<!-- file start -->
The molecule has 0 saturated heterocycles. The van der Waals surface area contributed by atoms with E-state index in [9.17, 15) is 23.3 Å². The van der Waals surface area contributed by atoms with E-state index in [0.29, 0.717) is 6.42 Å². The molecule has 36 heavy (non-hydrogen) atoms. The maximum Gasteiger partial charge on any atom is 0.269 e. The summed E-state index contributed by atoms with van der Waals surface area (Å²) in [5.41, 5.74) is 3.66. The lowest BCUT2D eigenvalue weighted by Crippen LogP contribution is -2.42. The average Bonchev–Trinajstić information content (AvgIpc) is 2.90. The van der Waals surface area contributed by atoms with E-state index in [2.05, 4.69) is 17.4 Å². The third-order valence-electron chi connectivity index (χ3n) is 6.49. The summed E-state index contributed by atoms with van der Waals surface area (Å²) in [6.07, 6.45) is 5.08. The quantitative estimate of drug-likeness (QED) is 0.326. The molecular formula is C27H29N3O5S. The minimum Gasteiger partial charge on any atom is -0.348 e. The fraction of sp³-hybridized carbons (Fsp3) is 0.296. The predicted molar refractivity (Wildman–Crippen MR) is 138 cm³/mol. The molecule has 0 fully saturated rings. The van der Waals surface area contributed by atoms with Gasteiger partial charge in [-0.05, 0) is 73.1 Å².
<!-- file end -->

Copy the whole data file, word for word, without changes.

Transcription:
The molecule has 0 saturated heterocycles. The van der Waals surface area contributed by atoms with E-state index in [9.17, 15) is 23.3 Å². The van der Waals surface area contributed by atoms with E-state index in [0.29, 0.717) is 6.42 Å². The molecule has 36 heavy (non-hydrogen) atoms. The maximum Gasteiger partial charge on any atom is 0.269 e. The summed E-state index contributed by atoms with van der Waals surface area (Å²) in [5.41, 5.74) is 3.66. The lowest BCUT2D eigenvalue weighted by Crippen LogP contribution is -2.42. The average Bonchev–Trinajstić information content (AvgIpc) is 2.90. The van der Waals surface area contributed by atoms with E-state index in [2.05, 4.69) is 17.4 Å². The third-order valence-electron chi connectivity index (χ3n) is 6.49. The summed E-state index contributed by atoms with van der Waals surface area (Å²) in [6.07, 6.45) is 5.08. The quantitative estimate of drug-likeness (QED) is 0.326. The molecular formula is C27H29N3O5S. The minimum Gasteiger partial charge on any atom is -0.348 e. The fraction of sp³-hybridized carbons (Fsp3) is 0.296. The predicted molar refractivity (Wildman–Crippen MR) is 138 cm³/mol. The molecule has 0 fully saturated rings. The van der Waals surface area contributed by atoms with Gasteiger partial charge in [-0.05, 0) is 73.1 Å².